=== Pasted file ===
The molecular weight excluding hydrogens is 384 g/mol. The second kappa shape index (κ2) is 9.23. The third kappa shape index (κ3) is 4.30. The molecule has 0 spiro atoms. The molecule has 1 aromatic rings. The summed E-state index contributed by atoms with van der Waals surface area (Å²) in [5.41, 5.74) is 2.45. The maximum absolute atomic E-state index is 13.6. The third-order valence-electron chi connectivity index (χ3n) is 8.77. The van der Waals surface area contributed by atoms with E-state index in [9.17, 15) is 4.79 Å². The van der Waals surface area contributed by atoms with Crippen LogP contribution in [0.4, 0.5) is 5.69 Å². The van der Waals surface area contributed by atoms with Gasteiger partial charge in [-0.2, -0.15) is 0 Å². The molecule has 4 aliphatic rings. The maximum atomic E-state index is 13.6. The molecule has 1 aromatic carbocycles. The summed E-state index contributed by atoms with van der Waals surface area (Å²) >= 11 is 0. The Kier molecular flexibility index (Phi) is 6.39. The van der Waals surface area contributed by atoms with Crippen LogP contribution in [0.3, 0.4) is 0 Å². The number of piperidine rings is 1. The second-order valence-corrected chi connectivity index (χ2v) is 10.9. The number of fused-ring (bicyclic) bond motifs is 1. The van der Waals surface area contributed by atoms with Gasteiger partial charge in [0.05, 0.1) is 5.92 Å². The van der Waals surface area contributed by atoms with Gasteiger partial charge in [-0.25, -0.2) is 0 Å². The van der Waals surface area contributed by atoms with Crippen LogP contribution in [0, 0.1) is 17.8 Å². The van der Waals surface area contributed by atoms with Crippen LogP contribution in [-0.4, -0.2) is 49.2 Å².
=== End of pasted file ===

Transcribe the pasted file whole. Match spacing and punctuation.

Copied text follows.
The molecular weight excluding hydrogens is 384 g/mol. The second kappa shape index (κ2) is 9.23. The third kappa shape index (κ3) is 4.30. The molecule has 0 spiro atoms. The molecule has 1 aromatic rings. The summed E-state index contributed by atoms with van der Waals surface area (Å²) in [5.41, 5.74) is 2.45. The maximum absolute atomic E-state index is 13.6. The third-order valence-electron chi connectivity index (χ3n) is 8.77. The van der Waals surface area contributed by atoms with E-state index in [9.17, 15) is 4.79 Å². The van der Waals surface area contributed by atoms with Crippen LogP contribution in [0.4, 0.5) is 5.69 Å². The van der Waals surface area contributed by atoms with Gasteiger partial charge in [-0.2, -0.15) is 0 Å². The molecule has 4 aliphatic rings. The maximum atomic E-state index is 13.6. The molecule has 1 aromatic carbocycles. The summed E-state index contributed by atoms with van der Waals surface area (Å²) >= 11 is 0. The Kier molecular flexibility index (Phi) is 6.39. The van der Waals surface area contributed by atoms with Crippen LogP contribution in [0.3, 0.4) is 0 Å². The number of piperidine rings is 1. The second-order valence-corrected chi connectivity index (χ2v) is 10.9. The number of fused-ring (bicyclic) bond motifs is 1. The van der Waals surface area contributed by atoms with Gasteiger partial charge in [0.05, 0.1) is 5.92 Å². The van der Waals surface area contributed by atoms with Gasteiger partial charge in [-0.25, -0.2) is 0 Å². The van der Waals surface area contributed by atoms with Crippen LogP contribution in [0, 0.1) is 17.8 Å². The van der Waals surface area contributed by atoms with Crippen LogP contribution in [-0.4, -0.2) is 49.2 Å².